ICAN Scottish Partner

Latest Events

Donate to SCND

Amount to donate:
£  GBP  




ScrapTrident


US withdraws Nukes from Lakenheath

left
Nuclear weapons' expert Hans Kristensen has disclosed that, according to his sources,
the US has withdrawn its B61 nuclear bombs from the airbase at Lakenheath in East Anglia.
In 2000 there were believed to be 480 US nuclear weapons in Europe. The largest number were 
at Lakenheath which is thought to have stored 110 of the bombs.
He earlier reported that in 2004 President Bush authorised the withdrawal of nuclear
weapons from Ramstein in Germany. There have been a series of reports from within the
US military, expressing concern about the security and role of these bombs deployed at
Airbases across Europe.
The news has not yet been confirmed by the Government or the MoD in the UK.



 
Nuclear weapons' expert Hans Kristensen has disclosed that, according to his sources,
the US has withdrawn its B61 nuclear bombs from the airbase at Lakenheath in East Anglia.
In 2000 there were believed to be 480 US nuclear weapons in Europe. The largest number were 
at Lakenheath which is thought to have stored 110 of the bombs.
He earlier reported that in 2004 President Bush authorised the withdrawal of nuclear
weapons from Ramstein in Germany. There have been a series of reports from within the
US military, expressing concern about the security and role of these bombs deployed at
Airbases across Europe.
The news about Lakenheath has not yet been confirmed by the Government or the MoD in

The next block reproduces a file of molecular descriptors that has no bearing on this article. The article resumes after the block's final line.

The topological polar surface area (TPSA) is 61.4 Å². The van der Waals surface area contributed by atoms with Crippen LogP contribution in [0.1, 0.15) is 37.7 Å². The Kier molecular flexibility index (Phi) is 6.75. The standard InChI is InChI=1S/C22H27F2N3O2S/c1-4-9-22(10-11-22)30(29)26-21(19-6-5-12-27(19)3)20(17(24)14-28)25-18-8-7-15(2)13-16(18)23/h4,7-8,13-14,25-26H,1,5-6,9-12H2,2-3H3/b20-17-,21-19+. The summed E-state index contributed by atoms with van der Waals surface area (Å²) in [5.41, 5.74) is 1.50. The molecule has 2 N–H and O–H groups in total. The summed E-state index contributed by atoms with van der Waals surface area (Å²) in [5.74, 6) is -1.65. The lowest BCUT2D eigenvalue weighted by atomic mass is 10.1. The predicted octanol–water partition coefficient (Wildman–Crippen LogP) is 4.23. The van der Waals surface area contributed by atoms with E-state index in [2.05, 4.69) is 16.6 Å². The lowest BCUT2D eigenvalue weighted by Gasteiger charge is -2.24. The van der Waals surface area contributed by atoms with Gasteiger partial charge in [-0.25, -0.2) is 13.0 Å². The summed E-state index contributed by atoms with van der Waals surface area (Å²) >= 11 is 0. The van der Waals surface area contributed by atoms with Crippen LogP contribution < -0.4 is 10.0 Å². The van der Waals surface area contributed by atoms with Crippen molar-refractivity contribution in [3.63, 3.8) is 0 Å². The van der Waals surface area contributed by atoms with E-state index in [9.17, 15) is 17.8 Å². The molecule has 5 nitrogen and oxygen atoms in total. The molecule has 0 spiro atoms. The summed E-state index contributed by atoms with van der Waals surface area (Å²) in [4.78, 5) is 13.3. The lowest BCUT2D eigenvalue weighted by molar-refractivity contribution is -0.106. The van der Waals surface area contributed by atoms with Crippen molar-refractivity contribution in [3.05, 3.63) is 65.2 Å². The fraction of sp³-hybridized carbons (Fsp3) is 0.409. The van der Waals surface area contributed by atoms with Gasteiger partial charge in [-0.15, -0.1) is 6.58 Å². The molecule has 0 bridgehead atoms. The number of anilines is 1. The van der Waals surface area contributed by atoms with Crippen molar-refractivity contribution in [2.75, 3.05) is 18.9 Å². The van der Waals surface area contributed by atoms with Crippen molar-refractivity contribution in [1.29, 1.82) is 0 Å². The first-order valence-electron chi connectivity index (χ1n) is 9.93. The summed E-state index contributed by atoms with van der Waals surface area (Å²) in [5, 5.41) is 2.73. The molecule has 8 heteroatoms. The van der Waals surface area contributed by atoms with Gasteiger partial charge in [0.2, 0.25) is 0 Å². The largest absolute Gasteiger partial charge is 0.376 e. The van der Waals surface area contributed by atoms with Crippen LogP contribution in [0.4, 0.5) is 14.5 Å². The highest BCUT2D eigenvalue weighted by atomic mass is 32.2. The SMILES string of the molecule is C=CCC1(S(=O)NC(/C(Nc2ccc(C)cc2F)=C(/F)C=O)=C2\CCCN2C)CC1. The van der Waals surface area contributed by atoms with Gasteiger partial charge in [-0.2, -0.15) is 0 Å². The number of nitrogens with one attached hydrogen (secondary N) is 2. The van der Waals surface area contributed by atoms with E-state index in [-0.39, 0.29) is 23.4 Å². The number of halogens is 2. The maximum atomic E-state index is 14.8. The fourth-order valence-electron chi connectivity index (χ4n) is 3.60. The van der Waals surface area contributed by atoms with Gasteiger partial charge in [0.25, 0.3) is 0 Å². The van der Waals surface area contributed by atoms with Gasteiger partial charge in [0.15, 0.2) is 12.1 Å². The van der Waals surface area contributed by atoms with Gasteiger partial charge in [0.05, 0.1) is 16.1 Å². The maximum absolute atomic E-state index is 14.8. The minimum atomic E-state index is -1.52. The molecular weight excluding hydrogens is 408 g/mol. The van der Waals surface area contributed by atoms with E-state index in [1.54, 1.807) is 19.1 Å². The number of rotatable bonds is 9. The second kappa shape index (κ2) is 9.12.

the UK.
 
All the bombs recently deployed in Europe have been variants of the B61.  However they 
fall into 2 categories:
 
(a) Weapons deployed for use by the US Air Force at Lakenheath (UK), Ramsdein (Germany),
Aviano (Italy) and Incirlik (Turkey).
 
(b) Weapons deployed for the use of local Air Forces, but kept in US custody at Buechel 
(Germany), Kleine Brogel (Belgium), Volkel (Netherlands) and Ghedi Torre (Italy).
 
In 2003 a report by RAND into the Future of US Nuclear Forces concluded that "the purpose
of United States nuclear weapons currently deployed in Europe is political, not military".
 
There have been a series of reports in recent years revealing serious concern within the 
US Air Force about the security of the weapons. The most recent was published by Hans
Kristensen earlier this month. In recent years the alert status of the nuclear capable
aircraft in Europe has been reduced to one measured in months.  
It may well be that, in the case of the bombs allocated to US aircraft, the Pentagon have 
concluded that they might as well be returned to the United States. Although so far some
of these weapons remain at Aviano and Incirlik.
 
The continued allocation of nuclear weapons to NATO allies will be regarded as primarily
political, rather than military. However, between the Pentagon and the State Department, the 
US Government do not appear to be able to comes to terms with the fact that many in these
European countries are not grateful for this nuclear arrangements.
 
The secrecy behind the Lakenheath announcement is hard to understand. Perhaps the US are
unwilling to stoke up the wider campaign to remove all the weapons. Rightly or wrongly
they may be concerned that a total withdrawal would have a negative impact on their
relations with a minority of NATO Governments.
CND has consistently campaigned against the presence of the US nuclear weapons in 
Britain for 50 years and welcomed the news that they may all have gone.